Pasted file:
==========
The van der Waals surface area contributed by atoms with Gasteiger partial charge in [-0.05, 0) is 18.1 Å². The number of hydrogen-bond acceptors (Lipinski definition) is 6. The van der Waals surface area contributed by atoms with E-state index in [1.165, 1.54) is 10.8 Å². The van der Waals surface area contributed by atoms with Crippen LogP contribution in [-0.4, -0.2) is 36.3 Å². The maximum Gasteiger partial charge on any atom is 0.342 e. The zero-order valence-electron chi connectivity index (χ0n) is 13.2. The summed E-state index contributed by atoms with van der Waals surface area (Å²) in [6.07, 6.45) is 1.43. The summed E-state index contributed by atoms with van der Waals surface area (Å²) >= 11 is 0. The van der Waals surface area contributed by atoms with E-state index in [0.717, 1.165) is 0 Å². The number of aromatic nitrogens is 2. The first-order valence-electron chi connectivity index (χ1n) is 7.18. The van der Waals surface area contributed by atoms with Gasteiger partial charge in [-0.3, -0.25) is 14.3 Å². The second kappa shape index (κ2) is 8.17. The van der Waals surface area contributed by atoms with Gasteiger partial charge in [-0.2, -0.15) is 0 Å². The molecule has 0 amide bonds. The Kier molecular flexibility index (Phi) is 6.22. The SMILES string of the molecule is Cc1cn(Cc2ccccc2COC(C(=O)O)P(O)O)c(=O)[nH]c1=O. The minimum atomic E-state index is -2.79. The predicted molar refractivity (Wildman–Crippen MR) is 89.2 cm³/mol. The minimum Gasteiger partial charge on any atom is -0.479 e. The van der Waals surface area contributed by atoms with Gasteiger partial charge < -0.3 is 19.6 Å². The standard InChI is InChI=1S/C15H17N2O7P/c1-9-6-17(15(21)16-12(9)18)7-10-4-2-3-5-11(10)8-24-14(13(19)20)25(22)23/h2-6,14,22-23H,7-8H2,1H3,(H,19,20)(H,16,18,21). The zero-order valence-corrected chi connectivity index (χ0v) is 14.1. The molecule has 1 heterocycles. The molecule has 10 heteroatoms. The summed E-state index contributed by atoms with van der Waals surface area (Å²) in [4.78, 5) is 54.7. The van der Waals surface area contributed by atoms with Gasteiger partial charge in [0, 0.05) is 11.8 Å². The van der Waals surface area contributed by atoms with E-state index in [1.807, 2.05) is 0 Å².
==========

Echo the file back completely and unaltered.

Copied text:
The van der Waals surface area contributed by atoms with Gasteiger partial charge in [-0.05, 0) is 18.1 Å². The number of hydrogen-bond acceptors (Lipinski definition) is 6. The van der Waals surface area contributed by atoms with E-state index in [1.165, 1.54) is 10.8 Å². The van der Waals surface area contributed by atoms with Crippen LogP contribution in [-0.4, -0.2) is 36.3 Å². The maximum Gasteiger partial charge on any atom is 0.342 e. The zero-order valence-electron chi connectivity index (χ0n) is 13.2. The summed E-state index contributed by atoms with van der Waals surface area (Å²) in [6.07, 6.45) is 1.43. The summed E-state index contributed by atoms with van der Waals surface area (Å²) >= 11 is 0. The van der Waals surface area contributed by atoms with E-state index in [0.717, 1.165) is 0 Å². The number of aromatic nitrogens is 2. The first-order valence-electron chi connectivity index (χ1n) is 7.18. The van der Waals surface area contributed by atoms with Gasteiger partial charge in [-0.3, -0.25) is 14.3 Å². The second kappa shape index (κ2) is 8.17. The van der Waals surface area contributed by atoms with Gasteiger partial charge in [-0.2, -0.15) is 0 Å². The molecule has 0 amide bonds. The Kier molecular flexibility index (Phi) is 6.22. The SMILES string of the molecule is Cc1cn(Cc2ccccc2COC(C(=O)O)P(O)O)c(=O)[nH]c1=O. The minimum atomic E-state index is -2.79. The predicted molar refractivity (Wildman–Crippen MR) is 89.2 cm³/mol. The minimum Gasteiger partial charge on any atom is -0.479 e. The van der Waals surface area contributed by atoms with Gasteiger partial charge < -0.3 is 19.6 Å². The standard InChI is InChI=1S/C15H17N2O7P/c1-9-6-17(15(21)16-12(9)18)7-10-4-2-3-5-11(10)8-24-14(13(19)20)25(22)23/h2-6,14,22-23H,7-8H2,1H3,(H,19,20)(H,16,18,21). The zero-order valence-corrected chi connectivity index (χ0v) is 14.1. The molecule has 1 heterocycles. The molecule has 10 heteroatoms. The summed E-state index contributed by atoms with van der Waals surface area (Å²) in [4.78, 5) is 54.7. The van der Waals surface area contributed by atoms with Gasteiger partial charge in [0, 0.05) is 11.8 Å². The van der Waals surface area contributed by atoms with E-state index in [1.807, 2.05) is 0 Å².